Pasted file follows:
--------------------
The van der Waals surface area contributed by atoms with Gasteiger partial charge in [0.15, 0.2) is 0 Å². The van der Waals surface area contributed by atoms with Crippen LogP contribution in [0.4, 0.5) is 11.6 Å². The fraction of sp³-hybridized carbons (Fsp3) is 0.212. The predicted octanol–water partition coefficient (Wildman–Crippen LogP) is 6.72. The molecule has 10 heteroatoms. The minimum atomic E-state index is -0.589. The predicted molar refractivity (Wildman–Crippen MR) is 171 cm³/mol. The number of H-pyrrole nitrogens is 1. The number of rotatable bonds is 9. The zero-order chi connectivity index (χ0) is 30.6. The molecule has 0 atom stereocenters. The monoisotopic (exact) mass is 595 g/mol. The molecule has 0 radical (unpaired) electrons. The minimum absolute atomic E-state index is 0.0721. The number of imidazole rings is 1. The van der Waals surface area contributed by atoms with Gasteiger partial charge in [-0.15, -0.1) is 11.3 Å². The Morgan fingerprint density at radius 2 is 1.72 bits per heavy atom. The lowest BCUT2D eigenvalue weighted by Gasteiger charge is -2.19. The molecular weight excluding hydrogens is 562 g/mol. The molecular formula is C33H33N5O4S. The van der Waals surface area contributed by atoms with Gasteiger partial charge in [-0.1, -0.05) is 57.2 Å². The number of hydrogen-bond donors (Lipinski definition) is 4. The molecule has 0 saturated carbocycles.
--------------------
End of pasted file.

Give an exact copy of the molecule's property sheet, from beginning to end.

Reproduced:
The van der Waals surface area contributed by atoms with Gasteiger partial charge in [0.15, 0.2) is 0 Å². The van der Waals surface area contributed by atoms with Crippen LogP contribution in [0.4, 0.5) is 11.6 Å². The fraction of sp³-hybridized carbons (Fsp3) is 0.212. The predicted octanol–water partition coefficient (Wildman–Crippen LogP) is 6.72. The molecule has 10 heteroatoms. The minimum atomic E-state index is -0.589. The predicted molar refractivity (Wildman–Crippen MR) is 171 cm³/mol. The number of H-pyrrole nitrogens is 1. The number of rotatable bonds is 9. The zero-order chi connectivity index (χ0) is 30.6. The molecule has 0 atom stereocenters. The monoisotopic (exact) mass is 595 g/mol. The molecule has 0 radical (unpaired) electrons. The minimum absolute atomic E-state index is 0.0721. The number of imidazole rings is 1. The van der Waals surface area contributed by atoms with Gasteiger partial charge in [-0.15, -0.1) is 11.3 Å². The Morgan fingerprint density at radius 2 is 1.72 bits per heavy atom. The lowest BCUT2D eigenvalue weighted by Gasteiger charge is -2.19. The molecular weight excluding hydrogens is 562 g/mol. The molecular formula is C33H33N5O4S. The van der Waals surface area contributed by atoms with Gasteiger partial charge in [-0.1, -0.05) is 57.2 Å². The number of hydrogen-bond donors (Lipinski definition) is 4. The molecule has 0 saturated carbocycles.